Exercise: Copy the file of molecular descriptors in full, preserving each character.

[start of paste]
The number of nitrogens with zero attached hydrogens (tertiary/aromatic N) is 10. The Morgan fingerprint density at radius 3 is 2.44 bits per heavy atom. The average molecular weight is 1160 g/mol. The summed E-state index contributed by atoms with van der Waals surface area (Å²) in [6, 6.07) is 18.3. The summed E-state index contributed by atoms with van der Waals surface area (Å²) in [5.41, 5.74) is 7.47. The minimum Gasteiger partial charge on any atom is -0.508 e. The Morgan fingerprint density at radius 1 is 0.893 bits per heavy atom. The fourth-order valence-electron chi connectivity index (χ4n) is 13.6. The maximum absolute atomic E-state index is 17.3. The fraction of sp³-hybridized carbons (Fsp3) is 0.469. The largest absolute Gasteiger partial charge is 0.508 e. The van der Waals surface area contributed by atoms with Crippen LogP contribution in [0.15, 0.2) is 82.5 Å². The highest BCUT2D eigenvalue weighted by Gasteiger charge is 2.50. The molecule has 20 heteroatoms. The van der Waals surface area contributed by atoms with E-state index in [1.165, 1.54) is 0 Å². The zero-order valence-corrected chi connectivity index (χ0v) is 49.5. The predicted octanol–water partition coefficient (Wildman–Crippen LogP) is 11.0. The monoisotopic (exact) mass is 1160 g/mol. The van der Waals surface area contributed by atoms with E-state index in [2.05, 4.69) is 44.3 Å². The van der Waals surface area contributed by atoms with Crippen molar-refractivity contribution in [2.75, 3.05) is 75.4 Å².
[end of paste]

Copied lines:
The number of nitrogens with zero attached hydrogens (tertiary/aromatic N) is 10. The Morgan fingerprint density at radius 3 is 2.44 bits per heavy atom. The average molecular weight is 1160 g/mol. The summed E-state index contributed by atoms with van der Waals surface area (Å²) in [6, 6.07) is 18.3. The summed E-state index contributed by atoms with van der Waals surface area (Å²) in [5.41, 5.74) is 7.47. The minimum Gasteiger partial charge on any atom is -0.508 e. The Morgan fingerprint density at radius 1 is 0.893 bits per heavy atom. The fourth-order valence-electron chi connectivity index (χ4n) is 13.6. The maximum absolute atomic E-state index is 17.3. The fraction of sp³-hybridized carbons (Fsp3) is 0.469. The largest absolute Gasteiger partial charge is 0.508 e. The van der Waals surface area contributed by atoms with Crippen LogP contribution in [0.15, 0.2) is 82.5 Å². The highest BCUT2D eigenvalue weighted by Gasteiger charge is 2.50. The molecule has 20 heteroatoms. The van der Waals surface area contributed by atoms with E-state index in [1.165, 1.54) is 0 Å². The zero-order valence-corrected chi connectivity index (χ0v) is 49.5. The predicted octanol–water partition coefficient (Wildman–Crippen LogP) is 11.0. The monoisotopic (exact) mass is 1160 g/mol. The van der Waals surface area contributed by atoms with E-state index in [2.05, 4.69) is 44.3 Å². The van der Waals surface area contributed by atoms with Crippen molar-refractivity contribution in [2.75, 3.05) is 75.4 Å².